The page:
Steve Garcia is a laid back kind of guy.
He doesn’t yell at bad drivers. He doesn’t get mad at loud jerks in a crowd. He won’t even complain about bad food at a restaurant. He likes to look on the bright side.
So when the Deerpark Middle School teacher recently watched online as the crippled Costa Concordia cruise ship was pulled upright on the coast of Italy, he didn’t see it as the vessel on which he could have died. He saw it as a reunion of sorts.
“I told someone that watching the Concordia raised was like Christmas, New Year’s, and Fourth of July rolled into one,” said Garcia, 51. “I actually laughed out loud when I saw it standing up. She was a beautiful ship before the incident, but knowing her history and the connection we have to her, she’s even more beautiful now … like a member of the family.”
Now he is calling on his optimism once again. More than a year-and-a-half after the Concordia capsized off the island of Giglio, Garcia is hoping his grandmother’s pink bead rosary can be retrieved from the broken ship.
“I would love to be able to hand the rosary back to my mom,” he said.
Garcia and his partner, Blake Miller, had never been on a cruise before Jan. 13, 2012. But to celebrate Garcia’s 50th birthday, the pair booked a seven-day Mediterranean cruise with stops in Rome, Barcelona and other cities.
Miller — a 48-year-old director of business travel at the InterContinental Stephen F. Austin Hotel — wasn’t big on the idea of a cruise. But after about three hours on the ship, he started to warm up to the idea. The pair was at a bar, drinking mojitos, when they toasted to their trip.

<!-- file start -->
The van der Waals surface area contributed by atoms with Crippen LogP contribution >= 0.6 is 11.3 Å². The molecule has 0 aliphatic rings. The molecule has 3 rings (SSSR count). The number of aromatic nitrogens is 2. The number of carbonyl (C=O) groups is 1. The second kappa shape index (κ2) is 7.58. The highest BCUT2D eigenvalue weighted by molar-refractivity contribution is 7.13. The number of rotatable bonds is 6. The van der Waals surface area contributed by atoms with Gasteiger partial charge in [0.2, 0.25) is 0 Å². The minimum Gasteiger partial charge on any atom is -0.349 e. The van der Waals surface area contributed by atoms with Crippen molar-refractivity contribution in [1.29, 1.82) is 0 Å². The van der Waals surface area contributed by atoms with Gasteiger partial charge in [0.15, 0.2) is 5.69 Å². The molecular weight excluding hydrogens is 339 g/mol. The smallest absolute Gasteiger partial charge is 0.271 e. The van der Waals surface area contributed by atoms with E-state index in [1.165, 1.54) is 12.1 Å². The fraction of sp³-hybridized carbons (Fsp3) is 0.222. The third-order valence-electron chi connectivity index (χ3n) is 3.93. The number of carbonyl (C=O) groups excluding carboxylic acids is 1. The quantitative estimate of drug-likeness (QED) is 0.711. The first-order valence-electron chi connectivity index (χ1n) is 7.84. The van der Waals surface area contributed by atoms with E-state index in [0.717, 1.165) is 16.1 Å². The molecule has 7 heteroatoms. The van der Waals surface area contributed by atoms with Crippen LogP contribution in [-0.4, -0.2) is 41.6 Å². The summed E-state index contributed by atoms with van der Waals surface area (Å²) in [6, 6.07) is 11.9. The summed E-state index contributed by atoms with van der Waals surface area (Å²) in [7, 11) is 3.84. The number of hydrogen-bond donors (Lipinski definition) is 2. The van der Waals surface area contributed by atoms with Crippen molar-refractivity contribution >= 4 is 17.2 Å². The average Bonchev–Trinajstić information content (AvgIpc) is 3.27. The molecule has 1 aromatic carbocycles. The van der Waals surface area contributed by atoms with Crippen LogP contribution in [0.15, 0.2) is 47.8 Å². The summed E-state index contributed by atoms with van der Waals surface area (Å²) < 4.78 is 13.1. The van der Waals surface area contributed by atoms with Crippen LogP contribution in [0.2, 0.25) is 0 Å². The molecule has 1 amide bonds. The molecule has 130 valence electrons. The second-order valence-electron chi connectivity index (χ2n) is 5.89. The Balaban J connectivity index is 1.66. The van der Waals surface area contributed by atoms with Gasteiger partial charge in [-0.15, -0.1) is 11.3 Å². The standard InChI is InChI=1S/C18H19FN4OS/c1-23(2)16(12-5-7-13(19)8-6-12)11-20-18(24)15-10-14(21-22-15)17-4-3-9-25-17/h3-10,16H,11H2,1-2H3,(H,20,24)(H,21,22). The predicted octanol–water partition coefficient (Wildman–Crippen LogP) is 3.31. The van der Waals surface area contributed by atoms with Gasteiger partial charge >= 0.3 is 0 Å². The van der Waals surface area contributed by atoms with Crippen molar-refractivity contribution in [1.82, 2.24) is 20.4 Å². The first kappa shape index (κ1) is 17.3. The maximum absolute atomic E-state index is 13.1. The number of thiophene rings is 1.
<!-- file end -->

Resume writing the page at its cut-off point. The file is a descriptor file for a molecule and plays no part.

Then the boat hit a rock.
“It was like ‘cheers,’ drink and boom,” Miller said. “It was literally like that.”
Memories of that night remain crystal clear for the couple: the listing boat, the screaming people, the lifeboat that took them to shore, the sight of passengers jumping off the ship and the Giglio residents who cared for the stranded travelers.
The crash killed 32 people and remains of two people were recently discovered on the ship. The boat is still in the water because it is a crime scene, but it was recently pulled upright in preparation for its ultimate removal. About half of the vessel never sunk.
Miller and Garcia’s cabin was among those that never hit the water. The family rosary was in a backpack in their room when they rushed to the lifeboats.
“The rosary was a delicate pink plastic one that my grandmother took to mass every day,” Garcia said. “My mom received it after Grandma passed away and asked that I have it blessed in Rome.”
Losing the family heirloom was hard. Garcia dreaded telling his mother than it was missing.
“When I finally broke the news to Mom that it was lost on the ship, she told me, ‘Well your grandmother loved the church so much, she would be very happy to know that it will always be in Italy,’” he said.
That answer gave him comfort. But Garcia, ever the optimist, is still hoping for the best.